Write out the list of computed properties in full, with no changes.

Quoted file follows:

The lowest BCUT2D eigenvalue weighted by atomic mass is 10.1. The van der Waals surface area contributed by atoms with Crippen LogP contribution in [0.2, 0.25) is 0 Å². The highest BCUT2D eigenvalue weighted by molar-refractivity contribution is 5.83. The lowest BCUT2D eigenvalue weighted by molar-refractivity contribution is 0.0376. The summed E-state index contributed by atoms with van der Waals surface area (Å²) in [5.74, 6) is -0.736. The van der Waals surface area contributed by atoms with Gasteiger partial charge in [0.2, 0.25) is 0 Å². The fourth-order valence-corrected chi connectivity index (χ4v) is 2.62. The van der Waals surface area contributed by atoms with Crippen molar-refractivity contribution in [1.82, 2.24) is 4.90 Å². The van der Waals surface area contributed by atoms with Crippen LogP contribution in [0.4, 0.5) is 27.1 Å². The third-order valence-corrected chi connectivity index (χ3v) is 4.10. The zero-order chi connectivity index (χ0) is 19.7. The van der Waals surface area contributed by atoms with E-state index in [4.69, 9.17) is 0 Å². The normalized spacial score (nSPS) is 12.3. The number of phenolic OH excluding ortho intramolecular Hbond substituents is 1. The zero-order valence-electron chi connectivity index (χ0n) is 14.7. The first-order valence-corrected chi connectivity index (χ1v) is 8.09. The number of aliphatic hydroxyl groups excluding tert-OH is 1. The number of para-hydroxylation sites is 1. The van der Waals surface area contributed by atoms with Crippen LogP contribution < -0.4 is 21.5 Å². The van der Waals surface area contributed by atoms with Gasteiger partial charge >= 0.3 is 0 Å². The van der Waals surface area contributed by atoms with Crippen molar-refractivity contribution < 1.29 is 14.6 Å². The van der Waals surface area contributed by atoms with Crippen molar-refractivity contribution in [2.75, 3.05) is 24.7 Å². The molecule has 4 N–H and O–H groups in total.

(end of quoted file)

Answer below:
The lowest BCUT2D eigenvalue weighted by atomic mass is 10.1. The van der Waals surface area contributed by atoms with Crippen LogP contribution in [0.2, 0.25) is 0 Å². The highest BCUT2D eigenvalue weighted by molar-refractivity contribution is 5.83. The lowest BCUT2D eigenvalue weighted by molar-refractivity contribution is 0.0376. The summed E-state index contributed by atoms with van der Waals surface area (Å²) in [5.74, 6) is -0.736. The van der Waals surface area contributed by atoms with Gasteiger partial charge in [0.2, 0.25) is 0 Å². The fourth-order valence-corrected chi connectivity index (χ4v) is 2.62. The van der Waals surface area contributed by atoms with Crippen molar-refractivity contribution in [1.82, 2.24) is 4.90 Å². The van der Waals surface area contributed by atoms with Crippen LogP contribution in [0.4, 0.5) is 27.1 Å². The third-order valence-corrected chi connectivity index (χ3v) is 4.10. The zero-order chi connectivity index (χ0) is 19.7. The van der Waals surface area contributed by atoms with E-state index in [4.69, 9.17) is 0 Å². The normalized spacial score (nSPS) is 12.3. The number of phenolic OH excluding ortho intramolecular Hbond substituents is 1. The zero-order valence-electron chi connectivity index (χ0n) is 14.7. The first-order valence-corrected chi connectivity index (χ1v) is 8.09. The number of aliphatic hydroxyl groups excluding tert-OH is 1. The number of para-hydroxylation sites is 1. The van der Waals surface area contributed by atoms with Crippen LogP contribution < -0.4 is 21.5 Å². The van der Waals surface area contributed by atoms with Gasteiger partial charge >= 0.3 is 0 Å². The van der Waals surface area contributed by atoms with Crippen molar-refractivity contribution < 1.29 is 14.6 Å². The van der Waals surface area contributed by atoms with Crippen molar-refractivity contribution in [2.75, 3.05) is 24.7 Å². The molecule has 4 N–H and O–H groups in total.